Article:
Recycled plastic is sneaky.
When you see the word “Recyclable” on a plastic beverage bottle or food container, it means that it can be recycled into something else that is also made of plastic.
The chances are slim that this bottle or container is going to be recycled back into food-grade plastic to make another bottle or food container.
The reason for this is, if you throw away a plastic food or beverage container along with other “recyclable” plastic items, these higher-quality food-grade plastics tend to become contaminated and just end up being recycled into lower-quality, non-food grade plastics. And so they are lost to us…
This small technicality creates a huge impact on the environment because it means that, although this “recyclable” bottle or food container will not necessarily end up somewhere on a beach or in a street or in a landfill, it will also not return as a food-grade bottle or container.
This means that new food & beverage bottles and containers still need to be produced, which results in even more plastic that eventually needs to be recycled.
While Stephanie and Marcus were figuring out how to put Loopedin together they came upon the problems posed by single-use plastic waste in Singapore. To confirm that they understood this issue thoroughly, they conducted extensive research into various materials to make sure that they were going to focus on the right one for the start of Loopedin.
So, why plastic?
Well, glass is not used in the mainstream FMCG market, where the majority of issues around usage and disposal occur. Stainless steel is heavy, dense, cannot be used in the microwave oven and recycling is not straightforward. Silicone can be recycled multiple times, but the process to break it down for reuse is energy-intensive, complicated and expensive.
Because it has become such a ubiquitous material used in all aspects of our daily lives, the problems that have resulted from single-use plastic are not inherent in the material itself, but in how we use it.
We waste a huge amount of fossil fuels and other finite energy sources in producing plastic items that we use only once and then simply throw away. After decades of this the planet is eventually suffocating from all the plastic clogging up its ecosystems.
To address the issue of single-use plastics in Singapore, initially focussing on FMCG, Loopedin thus decided on polypropylene (known as Plastic No. 5 or PP Plastic) as a viable point-of-entry material.
PP Plastic durable, lightweight, easy to sanitise, highly-stackable and highly-recyclable. It is the ideal material for a reusable container used in a closed loop system with mainstream adoption by the food & beverage industry.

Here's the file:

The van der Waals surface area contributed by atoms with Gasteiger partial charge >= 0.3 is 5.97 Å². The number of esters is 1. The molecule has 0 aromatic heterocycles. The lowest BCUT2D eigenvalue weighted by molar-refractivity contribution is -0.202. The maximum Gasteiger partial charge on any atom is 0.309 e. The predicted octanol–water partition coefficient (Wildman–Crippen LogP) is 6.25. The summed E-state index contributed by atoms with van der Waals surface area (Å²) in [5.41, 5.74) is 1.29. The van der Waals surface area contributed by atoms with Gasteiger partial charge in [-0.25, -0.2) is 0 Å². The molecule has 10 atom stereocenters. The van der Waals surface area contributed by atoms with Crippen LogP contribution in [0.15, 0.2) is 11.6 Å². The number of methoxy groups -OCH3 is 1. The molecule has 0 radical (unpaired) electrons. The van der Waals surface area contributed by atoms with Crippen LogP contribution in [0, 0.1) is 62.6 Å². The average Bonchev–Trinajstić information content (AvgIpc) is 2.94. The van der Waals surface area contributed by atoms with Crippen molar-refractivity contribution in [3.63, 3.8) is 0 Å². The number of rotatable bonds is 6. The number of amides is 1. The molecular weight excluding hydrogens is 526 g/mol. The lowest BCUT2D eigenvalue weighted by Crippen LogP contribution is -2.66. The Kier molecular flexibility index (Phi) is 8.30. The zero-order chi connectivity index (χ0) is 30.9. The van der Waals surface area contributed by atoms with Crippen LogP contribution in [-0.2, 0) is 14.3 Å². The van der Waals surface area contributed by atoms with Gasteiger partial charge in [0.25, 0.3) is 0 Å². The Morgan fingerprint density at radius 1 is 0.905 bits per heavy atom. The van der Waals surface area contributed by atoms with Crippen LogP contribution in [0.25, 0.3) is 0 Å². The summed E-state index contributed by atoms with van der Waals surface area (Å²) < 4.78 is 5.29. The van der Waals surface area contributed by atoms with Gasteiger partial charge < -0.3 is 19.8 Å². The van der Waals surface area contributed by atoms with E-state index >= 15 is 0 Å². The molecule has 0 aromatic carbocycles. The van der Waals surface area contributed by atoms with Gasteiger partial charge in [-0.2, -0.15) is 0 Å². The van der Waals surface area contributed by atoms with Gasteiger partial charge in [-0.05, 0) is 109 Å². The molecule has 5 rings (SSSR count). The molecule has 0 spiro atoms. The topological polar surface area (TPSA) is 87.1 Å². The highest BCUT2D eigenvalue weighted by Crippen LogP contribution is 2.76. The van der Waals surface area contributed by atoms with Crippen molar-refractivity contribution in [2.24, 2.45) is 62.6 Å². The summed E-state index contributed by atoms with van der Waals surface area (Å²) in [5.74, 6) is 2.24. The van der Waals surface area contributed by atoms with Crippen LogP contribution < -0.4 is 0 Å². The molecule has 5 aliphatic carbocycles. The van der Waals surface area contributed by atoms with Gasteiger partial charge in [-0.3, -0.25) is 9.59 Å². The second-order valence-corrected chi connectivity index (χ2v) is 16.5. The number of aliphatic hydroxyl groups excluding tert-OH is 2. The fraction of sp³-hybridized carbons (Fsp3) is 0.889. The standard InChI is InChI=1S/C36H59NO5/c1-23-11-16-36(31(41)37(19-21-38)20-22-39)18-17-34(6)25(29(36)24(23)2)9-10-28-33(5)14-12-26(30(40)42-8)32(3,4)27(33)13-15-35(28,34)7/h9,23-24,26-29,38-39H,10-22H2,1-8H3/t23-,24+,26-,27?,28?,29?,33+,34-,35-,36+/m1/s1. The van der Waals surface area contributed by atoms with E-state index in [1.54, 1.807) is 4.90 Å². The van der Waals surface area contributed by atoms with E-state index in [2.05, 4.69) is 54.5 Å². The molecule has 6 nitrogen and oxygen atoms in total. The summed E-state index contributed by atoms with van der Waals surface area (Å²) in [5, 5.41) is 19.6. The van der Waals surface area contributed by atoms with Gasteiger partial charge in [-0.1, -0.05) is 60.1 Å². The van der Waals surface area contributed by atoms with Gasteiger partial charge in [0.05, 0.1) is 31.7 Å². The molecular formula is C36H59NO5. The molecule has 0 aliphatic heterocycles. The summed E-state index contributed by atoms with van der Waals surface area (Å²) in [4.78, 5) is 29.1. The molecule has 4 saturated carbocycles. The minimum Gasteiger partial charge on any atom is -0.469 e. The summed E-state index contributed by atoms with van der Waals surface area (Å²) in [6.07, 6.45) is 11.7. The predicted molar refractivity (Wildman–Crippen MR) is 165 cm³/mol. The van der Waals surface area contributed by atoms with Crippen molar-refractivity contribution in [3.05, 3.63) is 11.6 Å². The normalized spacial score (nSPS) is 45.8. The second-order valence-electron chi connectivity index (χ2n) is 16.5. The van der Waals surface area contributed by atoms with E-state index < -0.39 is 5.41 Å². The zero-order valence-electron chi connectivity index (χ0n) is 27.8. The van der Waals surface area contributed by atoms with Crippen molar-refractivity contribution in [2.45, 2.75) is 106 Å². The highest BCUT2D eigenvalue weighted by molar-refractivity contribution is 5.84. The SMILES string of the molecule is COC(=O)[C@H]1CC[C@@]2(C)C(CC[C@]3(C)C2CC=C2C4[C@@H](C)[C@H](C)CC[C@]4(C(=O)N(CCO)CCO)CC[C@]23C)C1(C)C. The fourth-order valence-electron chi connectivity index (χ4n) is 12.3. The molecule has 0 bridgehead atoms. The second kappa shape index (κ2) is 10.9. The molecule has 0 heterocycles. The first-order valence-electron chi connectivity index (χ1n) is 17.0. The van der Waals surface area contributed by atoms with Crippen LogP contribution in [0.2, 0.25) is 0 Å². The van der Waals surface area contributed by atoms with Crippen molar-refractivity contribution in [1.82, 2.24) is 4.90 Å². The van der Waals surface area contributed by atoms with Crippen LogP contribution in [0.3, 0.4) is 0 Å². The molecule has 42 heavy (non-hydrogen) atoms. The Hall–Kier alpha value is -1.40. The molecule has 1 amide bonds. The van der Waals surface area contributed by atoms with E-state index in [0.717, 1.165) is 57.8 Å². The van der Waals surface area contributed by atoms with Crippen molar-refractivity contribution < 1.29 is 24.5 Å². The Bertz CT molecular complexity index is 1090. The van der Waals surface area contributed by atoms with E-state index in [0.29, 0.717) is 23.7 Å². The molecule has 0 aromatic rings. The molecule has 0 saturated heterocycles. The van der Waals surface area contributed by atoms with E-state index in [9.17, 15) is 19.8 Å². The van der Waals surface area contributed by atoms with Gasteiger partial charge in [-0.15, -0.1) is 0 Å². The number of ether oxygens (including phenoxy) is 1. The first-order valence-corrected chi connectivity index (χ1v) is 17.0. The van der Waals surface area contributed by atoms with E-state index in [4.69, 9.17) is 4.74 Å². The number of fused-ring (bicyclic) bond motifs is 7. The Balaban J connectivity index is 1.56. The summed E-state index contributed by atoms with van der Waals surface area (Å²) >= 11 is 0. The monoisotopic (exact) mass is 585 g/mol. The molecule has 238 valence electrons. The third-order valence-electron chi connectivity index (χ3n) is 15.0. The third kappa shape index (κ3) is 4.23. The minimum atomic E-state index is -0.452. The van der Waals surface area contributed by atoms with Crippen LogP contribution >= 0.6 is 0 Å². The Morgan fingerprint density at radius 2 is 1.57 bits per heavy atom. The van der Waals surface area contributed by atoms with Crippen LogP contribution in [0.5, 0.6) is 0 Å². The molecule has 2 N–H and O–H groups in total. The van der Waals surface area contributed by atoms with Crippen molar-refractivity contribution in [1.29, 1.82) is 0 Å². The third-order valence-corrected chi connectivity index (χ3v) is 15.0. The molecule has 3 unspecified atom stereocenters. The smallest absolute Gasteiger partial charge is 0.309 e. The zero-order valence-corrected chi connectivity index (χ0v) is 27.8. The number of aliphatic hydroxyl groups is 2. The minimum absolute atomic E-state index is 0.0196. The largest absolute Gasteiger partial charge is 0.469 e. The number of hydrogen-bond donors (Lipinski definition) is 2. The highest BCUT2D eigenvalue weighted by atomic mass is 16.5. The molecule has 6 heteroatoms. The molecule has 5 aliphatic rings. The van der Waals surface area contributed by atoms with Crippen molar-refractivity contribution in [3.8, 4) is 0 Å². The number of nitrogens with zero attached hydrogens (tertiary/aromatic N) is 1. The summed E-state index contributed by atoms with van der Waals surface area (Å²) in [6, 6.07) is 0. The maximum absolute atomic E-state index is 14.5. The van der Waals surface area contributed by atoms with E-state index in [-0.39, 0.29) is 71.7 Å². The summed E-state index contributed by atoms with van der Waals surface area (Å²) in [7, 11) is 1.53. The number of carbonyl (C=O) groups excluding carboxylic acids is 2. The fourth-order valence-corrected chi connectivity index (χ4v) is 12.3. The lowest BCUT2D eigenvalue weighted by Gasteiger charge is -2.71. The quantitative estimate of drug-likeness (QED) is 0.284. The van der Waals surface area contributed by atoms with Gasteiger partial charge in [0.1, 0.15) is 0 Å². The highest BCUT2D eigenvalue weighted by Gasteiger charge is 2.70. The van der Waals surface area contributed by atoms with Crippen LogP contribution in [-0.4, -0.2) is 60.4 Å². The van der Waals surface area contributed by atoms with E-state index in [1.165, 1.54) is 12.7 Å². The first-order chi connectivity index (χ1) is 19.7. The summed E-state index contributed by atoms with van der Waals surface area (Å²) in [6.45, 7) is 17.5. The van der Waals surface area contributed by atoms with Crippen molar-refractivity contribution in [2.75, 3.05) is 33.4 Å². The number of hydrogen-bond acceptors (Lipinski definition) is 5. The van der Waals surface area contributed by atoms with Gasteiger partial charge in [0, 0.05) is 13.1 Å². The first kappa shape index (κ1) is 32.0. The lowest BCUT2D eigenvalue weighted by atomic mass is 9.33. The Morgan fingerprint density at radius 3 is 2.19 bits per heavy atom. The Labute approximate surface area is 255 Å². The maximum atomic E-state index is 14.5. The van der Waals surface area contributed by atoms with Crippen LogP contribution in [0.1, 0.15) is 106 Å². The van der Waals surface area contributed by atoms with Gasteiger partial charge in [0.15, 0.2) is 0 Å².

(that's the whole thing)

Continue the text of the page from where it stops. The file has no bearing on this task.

A key element to successfully implementing any circular economic model is to accurately quantify the environmental impact of that model.
Loopedin has referenced several notable Life Cycle Assessment (LCA) studies conducted within the circular economy environment to develop its initial estimations from startup. These LCA’s focus mainly on the systematic analysis of the potential environmental impacts of products or services during their entire life cycle.
Here are, by way of example, certain highlights from a publication by the United Nations Environment Programme*:
● In regions where renewable electricity makes up a high proportion of the power-grid composition, recycling rates are low and consumers are generally aware and responsible as far as container reuse, disposal and recycling are concerned. Reusable containers emerge as the overall better alternative under such socio-economic conditions.
● Hot drinks are best served in reusable cups. With efficient washing and sanitizing, these reusable containers are more environmentally sound than other single-use alternatives.
● Reusable cups are a better option and have lower environmental impact compared to other single-use alternatives where cold drinks are concerned. Reusable cold cups are especially effective for public events, especially smaller-scale gatherings which have a lower percentage of stock loss.
● Studies have determined that the breakeven point for reusable cups (the number of times a reusable cup needs to be used for the impact to be similar or better than a single-use cup) is well within the assumed container life-spans.
● The studies determined breakeven points can range between 10 to 670 uses, depending on specific uses, material compositions, cleaning method assumptions, and end-of-life assumptions.
*(UNEP 2021) United Nations Environment Programme (2021) “Single-use beverage cups and their alternatives - Recommendations from Life Cycle Assessments”
Integrating RFID technology into Loopedin’s inventory and supply-chain management model carries significant advantages for Loopedin’s clients. The technology effectively monitors container inventory items through the various stages of their usage- and life-cycles, as well as enables bulk processing and scanning at client intake and dishwasher processing points.
Crucially, the technology enables Loopedin to monitor and log the number of uses of each container over its lifetime and collectively over time, in order to validate the positive environmental impact which Loopedin, our clients and their customers are actively contributing to.
The RFID system also monitors for end-of-life notifications from inventory items to ensure that they are collected for recycling to close the loop